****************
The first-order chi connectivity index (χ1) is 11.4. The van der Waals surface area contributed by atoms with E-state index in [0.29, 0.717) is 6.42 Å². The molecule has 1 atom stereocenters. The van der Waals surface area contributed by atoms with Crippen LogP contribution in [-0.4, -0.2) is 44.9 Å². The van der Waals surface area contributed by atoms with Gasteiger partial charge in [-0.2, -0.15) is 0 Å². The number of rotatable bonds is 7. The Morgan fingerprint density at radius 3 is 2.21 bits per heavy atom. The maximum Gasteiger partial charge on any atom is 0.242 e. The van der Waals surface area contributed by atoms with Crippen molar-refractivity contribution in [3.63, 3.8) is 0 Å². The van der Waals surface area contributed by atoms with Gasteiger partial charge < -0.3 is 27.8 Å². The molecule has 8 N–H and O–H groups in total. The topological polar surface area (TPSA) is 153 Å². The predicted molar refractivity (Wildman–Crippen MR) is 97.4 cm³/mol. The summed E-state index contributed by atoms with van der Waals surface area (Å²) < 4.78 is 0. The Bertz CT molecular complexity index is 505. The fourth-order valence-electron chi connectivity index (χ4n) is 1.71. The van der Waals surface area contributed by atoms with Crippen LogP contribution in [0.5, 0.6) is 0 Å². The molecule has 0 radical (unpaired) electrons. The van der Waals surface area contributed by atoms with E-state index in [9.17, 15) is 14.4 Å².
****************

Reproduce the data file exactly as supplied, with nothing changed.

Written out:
The first-order chi connectivity index (χ1) is 11.4. The van der Waals surface area contributed by atoms with E-state index in [0.29, 0.717) is 6.42 Å². The molecule has 1 atom stereocenters. The van der Waals surface area contributed by atoms with Crippen LogP contribution in [-0.4, -0.2) is 44.9 Å². The van der Waals surface area contributed by atoms with Gasteiger partial charge in [-0.2, -0.15) is 0 Å². The number of rotatable bonds is 7. The Morgan fingerprint density at radius 3 is 2.21 bits per heavy atom. The maximum Gasteiger partial charge on any atom is 0.242 e. The van der Waals surface area contributed by atoms with Crippen molar-refractivity contribution in [3.63, 3.8) is 0 Å². The van der Waals surface area contributed by atoms with Gasteiger partial charge < -0.3 is 27.8 Å². The molecule has 8 N–H and O–H groups in total. The topological polar surface area (TPSA) is 153 Å². The predicted molar refractivity (Wildman–Crippen MR) is 97.4 cm³/mol. The summed E-state index contributed by atoms with van der Waals surface area (Å²) < 4.78 is 0. The Bertz CT molecular complexity index is 505. The fourth-order valence-electron chi connectivity index (χ4n) is 1.71. The van der Waals surface area contributed by atoms with Crippen LogP contribution in [0.5, 0.6) is 0 Å². The molecule has 0 radical (unpaired) electrons. The van der Waals surface area contributed by atoms with E-state index in [9.17, 15) is 14.4 Å².